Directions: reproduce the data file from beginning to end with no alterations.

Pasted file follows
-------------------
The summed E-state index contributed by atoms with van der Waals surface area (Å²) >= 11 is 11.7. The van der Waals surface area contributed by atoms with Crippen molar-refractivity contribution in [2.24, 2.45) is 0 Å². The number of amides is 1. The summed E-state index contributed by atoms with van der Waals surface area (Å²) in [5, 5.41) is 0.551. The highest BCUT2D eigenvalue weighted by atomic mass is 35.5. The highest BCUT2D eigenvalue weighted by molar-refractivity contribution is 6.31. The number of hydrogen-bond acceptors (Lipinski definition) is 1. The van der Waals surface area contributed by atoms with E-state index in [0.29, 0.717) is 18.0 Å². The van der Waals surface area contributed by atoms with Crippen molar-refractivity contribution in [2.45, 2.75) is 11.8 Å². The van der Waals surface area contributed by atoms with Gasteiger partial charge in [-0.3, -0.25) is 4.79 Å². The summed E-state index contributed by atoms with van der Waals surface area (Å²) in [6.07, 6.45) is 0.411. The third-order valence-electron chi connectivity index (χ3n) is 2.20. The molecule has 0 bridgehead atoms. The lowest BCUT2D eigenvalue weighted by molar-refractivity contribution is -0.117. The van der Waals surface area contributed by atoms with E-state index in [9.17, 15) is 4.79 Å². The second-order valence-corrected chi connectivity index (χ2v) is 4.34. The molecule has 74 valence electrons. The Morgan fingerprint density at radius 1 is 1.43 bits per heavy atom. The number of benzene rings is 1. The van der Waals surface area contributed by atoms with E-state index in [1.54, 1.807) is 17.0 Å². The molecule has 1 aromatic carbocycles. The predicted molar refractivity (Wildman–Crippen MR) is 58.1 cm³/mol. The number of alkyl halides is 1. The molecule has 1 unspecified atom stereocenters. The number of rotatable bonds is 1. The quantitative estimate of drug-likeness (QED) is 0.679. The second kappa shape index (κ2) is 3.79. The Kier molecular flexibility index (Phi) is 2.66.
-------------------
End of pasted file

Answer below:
The summed E-state index contributed by atoms with van der Waals surface area (Å²) >= 11 is 11.7. The van der Waals surface area contributed by atoms with Crippen molar-refractivity contribution in [2.24, 2.45) is 0 Å². The number of amides is 1. The summed E-state index contributed by atoms with van der Waals surface area (Å²) in [5, 5.41) is 0.551. The highest BCUT2D eigenvalue weighted by atomic mass is 35.5. The highest BCUT2D eigenvalue weighted by molar-refractivity contribution is 6.31. The number of hydrogen-bond acceptors (Lipinski definition) is 1. The van der Waals surface area contributed by atoms with E-state index in [0.29, 0.717) is 18.0 Å². The van der Waals surface area contributed by atoms with Crippen molar-refractivity contribution in [2.45, 2.75) is 11.8 Å². The van der Waals surface area contributed by atoms with Gasteiger partial charge in [-0.3, -0.25) is 4.79 Å². The summed E-state index contributed by atoms with van der Waals surface area (Å²) in [6.07, 6.45) is 0.411. The third-order valence-electron chi connectivity index (χ3n) is 2.20. The molecule has 0 bridgehead atoms. The lowest BCUT2D eigenvalue weighted by molar-refractivity contribution is -0.117. The van der Waals surface area contributed by atoms with E-state index in [9.17, 15) is 4.79 Å². The second-order valence-corrected chi connectivity index (χ2v) is 4.34. The molecule has 74 valence electrons. The Morgan fingerprint density at radius 1 is 1.43 bits per heavy atom. The number of benzene rings is 1. The van der Waals surface area contributed by atoms with E-state index in [1.54, 1.807) is 17.0 Å². The molecule has 1 aromatic carbocycles. The predicted molar refractivity (Wildman–Crippen MR) is 58.1 cm³/mol. The number of alkyl halides is 1. The molecule has 1 unspecified atom stereocenters. The number of rotatable bonds is 1. The quantitative estimate of drug-likeness (QED) is 0.679. The second kappa shape index (κ2) is 3.79. The Kier molecular flexibility index (Phi) is 2.66.